Migos have weathered plenty in their four years together in the rap game. And with the momentum gained from landing five singles on the Billboard charts in just two years, the trio’s track record of delivering hits has dismissed any talk of them being another hip-hop fad. But the album is a different story; it’s the crew’s first commercial venture and the biggest test yet to their intended status as artists with staying power. But can they dodge their legal setbacks and bring their Southern trap bangers global? Or will their reputation snuff out their promising career before they can rise to the next level?
It’s midnight and Takeoff is leading a tour of Quality Control’s offices and pauses to admire a photo of Migos performing at Atlanta’s Streetz Fest in April 2014. “It was so crazy; we all had furs on,” he says, smiling at the memory. “I forgot that bitch was there. That was hard when we were on stage.”
It’s easy to understand why Takeoff might need a reminder; Migos’ rise has been so lightning quick that it took almost everyone by surprise. In October 2012 the trio uploaded the music video to their song “Bando,” which had earned them some local buzz in the clubs in Atlanta. But it also caught the eye of super producer and frequent Gucci Mane collaborator Zaytoven, who introduced them to former Gucci and Jeezy manager Kevin “Coach K” Lee. By March of 2013, Coach and his business partner, QC CEO Pierre “Pee” Thomas, had signed the group to their newly-minted Quality Control Music with the intention of helping them become stars. Three months later, a chance meeting with Drake led Drizzy to drop a verse over Migos’ catchy “Versace” and launching the young MCs into the Internet stratosphere. (As of press time, Drake’s remix had more than 25 million views on SoundCloud, with millions more on YouTube.) Before long, “Versace” and the Migos seemed to be everywhere.
A string of hits followed—Young Rich Niggas’ “Hannah Montana” and No Label II’s “Fight Night” and “Handsome And Wealthy” all landed on various Billboard charts—and soon the Migos’ choppy, triplet flow had been used by everyone from J. Cole (“TKO Remix”) and Jeezy (“Which1UWorkin”) to Drake (“The Language”) and Kanye West (“Sanctified”); even Katy Perry tested it out on her 2013 album Prism on her song “Legendary Lovers.” It helped, too, that Quavo, Takeoff and Offset had proven their ability to turn any noun or phrase into an inescapably familiar, repetitive hook. It’s the combination that made them an instant sensation in clubs and a fixture on the radio. But now, with the streets on lock, the Migos are looking bigger.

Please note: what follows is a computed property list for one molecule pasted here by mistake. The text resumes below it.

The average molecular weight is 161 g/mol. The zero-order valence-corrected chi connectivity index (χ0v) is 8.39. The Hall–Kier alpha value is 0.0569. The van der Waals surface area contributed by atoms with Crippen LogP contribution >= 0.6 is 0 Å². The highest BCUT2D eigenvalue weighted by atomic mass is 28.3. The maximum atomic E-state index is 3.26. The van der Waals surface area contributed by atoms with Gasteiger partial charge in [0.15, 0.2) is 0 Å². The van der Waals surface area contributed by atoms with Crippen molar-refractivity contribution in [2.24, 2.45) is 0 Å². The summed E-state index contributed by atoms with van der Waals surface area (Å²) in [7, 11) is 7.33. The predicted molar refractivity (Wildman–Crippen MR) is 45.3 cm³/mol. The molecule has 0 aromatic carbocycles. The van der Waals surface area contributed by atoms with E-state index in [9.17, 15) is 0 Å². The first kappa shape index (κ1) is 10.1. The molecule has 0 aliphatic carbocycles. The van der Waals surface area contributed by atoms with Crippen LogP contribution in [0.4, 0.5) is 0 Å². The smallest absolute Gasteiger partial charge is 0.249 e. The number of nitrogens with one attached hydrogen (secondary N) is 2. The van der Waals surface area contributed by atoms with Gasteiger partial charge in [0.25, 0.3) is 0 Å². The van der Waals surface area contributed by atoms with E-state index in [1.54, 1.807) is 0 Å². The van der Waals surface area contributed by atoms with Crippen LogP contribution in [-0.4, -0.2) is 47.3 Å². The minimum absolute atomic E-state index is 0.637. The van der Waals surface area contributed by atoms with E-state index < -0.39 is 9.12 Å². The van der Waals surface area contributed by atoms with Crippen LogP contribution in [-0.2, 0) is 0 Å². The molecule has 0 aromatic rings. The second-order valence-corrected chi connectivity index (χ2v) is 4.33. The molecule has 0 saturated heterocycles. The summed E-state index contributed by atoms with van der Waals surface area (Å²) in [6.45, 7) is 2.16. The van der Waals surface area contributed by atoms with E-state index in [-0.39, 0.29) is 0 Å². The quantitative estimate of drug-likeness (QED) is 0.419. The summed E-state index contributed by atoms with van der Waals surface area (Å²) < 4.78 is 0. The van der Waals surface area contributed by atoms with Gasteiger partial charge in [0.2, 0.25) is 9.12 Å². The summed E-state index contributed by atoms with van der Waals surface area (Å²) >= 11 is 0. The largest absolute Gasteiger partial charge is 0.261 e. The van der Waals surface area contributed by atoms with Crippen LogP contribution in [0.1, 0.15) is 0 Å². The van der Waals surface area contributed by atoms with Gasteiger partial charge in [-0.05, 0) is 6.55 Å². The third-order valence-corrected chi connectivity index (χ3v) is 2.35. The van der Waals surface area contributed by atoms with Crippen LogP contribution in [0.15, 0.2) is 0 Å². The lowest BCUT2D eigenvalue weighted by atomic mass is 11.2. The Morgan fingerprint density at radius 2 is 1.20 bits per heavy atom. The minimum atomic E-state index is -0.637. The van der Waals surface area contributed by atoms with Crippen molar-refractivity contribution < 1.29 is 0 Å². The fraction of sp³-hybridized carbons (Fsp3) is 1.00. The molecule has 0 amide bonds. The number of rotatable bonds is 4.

“You got to expand the sound to expand your horizon and your fanbase,” Quavo says later from behind his curtain of dreads. He’s exhausted, staring down at his Jackson Pollock-style snakeskin Christian Louboutins as he and Takeoff discuss Migos’ new musical direction. They say their new sound will incorporate a lot more West Coast production than their usual Southern trap rap beats without sacrificing the flavor of their hometown. “You gotta go every aspect, you gotta hit every area so they can relate to it,” Takeoff adds. “So they just can’t say you make some Southern, Down South [music].”
Though they’re more than humble about their success, Quavo and Takeoff also know there’s a long way to go to reach beyond their hard core fans. The commoditization of the Migos Flow has proved their impact but has, to a point, diluted their brand; two weeks prior, Snoop Dogg said in an interview that with everyone rapping in the same style he couldn’t tell Migos from Future. “When we came out with it too many people started doin’ it,” Takeoff explains. “And then they didn’t know really who started it.”
“This album is showing you the Migos origin of the flow,” says Quavo. “Instead of just letting it go, we just wanna take that back. That’s it.”